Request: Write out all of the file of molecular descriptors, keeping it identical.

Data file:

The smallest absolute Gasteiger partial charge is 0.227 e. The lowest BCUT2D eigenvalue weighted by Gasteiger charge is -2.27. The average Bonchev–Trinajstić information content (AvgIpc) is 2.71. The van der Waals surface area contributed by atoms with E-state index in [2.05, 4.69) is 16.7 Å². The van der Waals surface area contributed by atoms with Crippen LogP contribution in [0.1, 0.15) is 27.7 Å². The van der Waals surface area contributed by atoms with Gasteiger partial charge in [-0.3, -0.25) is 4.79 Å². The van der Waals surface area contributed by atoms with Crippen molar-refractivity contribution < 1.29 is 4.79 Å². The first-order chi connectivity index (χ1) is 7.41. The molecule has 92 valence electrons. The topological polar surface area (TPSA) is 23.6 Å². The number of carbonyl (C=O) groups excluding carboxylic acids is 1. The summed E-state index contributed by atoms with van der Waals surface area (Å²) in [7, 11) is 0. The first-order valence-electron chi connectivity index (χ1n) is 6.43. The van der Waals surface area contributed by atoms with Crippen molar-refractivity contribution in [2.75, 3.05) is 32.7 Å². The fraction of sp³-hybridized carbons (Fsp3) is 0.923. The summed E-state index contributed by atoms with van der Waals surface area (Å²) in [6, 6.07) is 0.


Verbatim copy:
The smallest absolute Gasteiger partial charge is 0.227 e. The lowest BCUT2D eigenvalue weighted by Gasteiger charge is -2.27. The average Bonchev–Trinajstić information content (AvgIpc) is 2.71. The van der Waals surface area contributed by atoms with E-state index in [2.05, 4.69) is 16.7 Å². The van der Waals surface area contributed by atoms with Crippen LogP contribution in [0.1, 0.15) is 27.7 Å². The van der Waals surface area contributed by atoms with Gasteiger partial charge in [-0.3, -0.25) is 4.79 Å². The van der Waals surface area contributed by atoms with Crippen molar-refractivity contribution < 1.29 is 4.79 Å². The first-order chi connectivity index (χ1) is 7.41. The molecule has 92 valence electrons. The topological polar surface area (TPSA) is 23.6 Å². The number of carbonyl (C=O) groups excluding carboxylic acids is 1. The summed E-state index contributed by atoms with van der Waals surface area (Å²) in [7, 11) is 0. The first-order valence-electron chi connectivity index (χ1n) is 6.43. The van der Waals surface area contributed by atoms with Crippen molar-refractivity contribution in [2.75, 3.05) is 32.7 Å². The fraction of sp³-hybridized carbons (Fsp3) is 0.923. The summed E-state index contributed by atoms with van der Waals surface area (Å²) in [6, 6.07) is 0.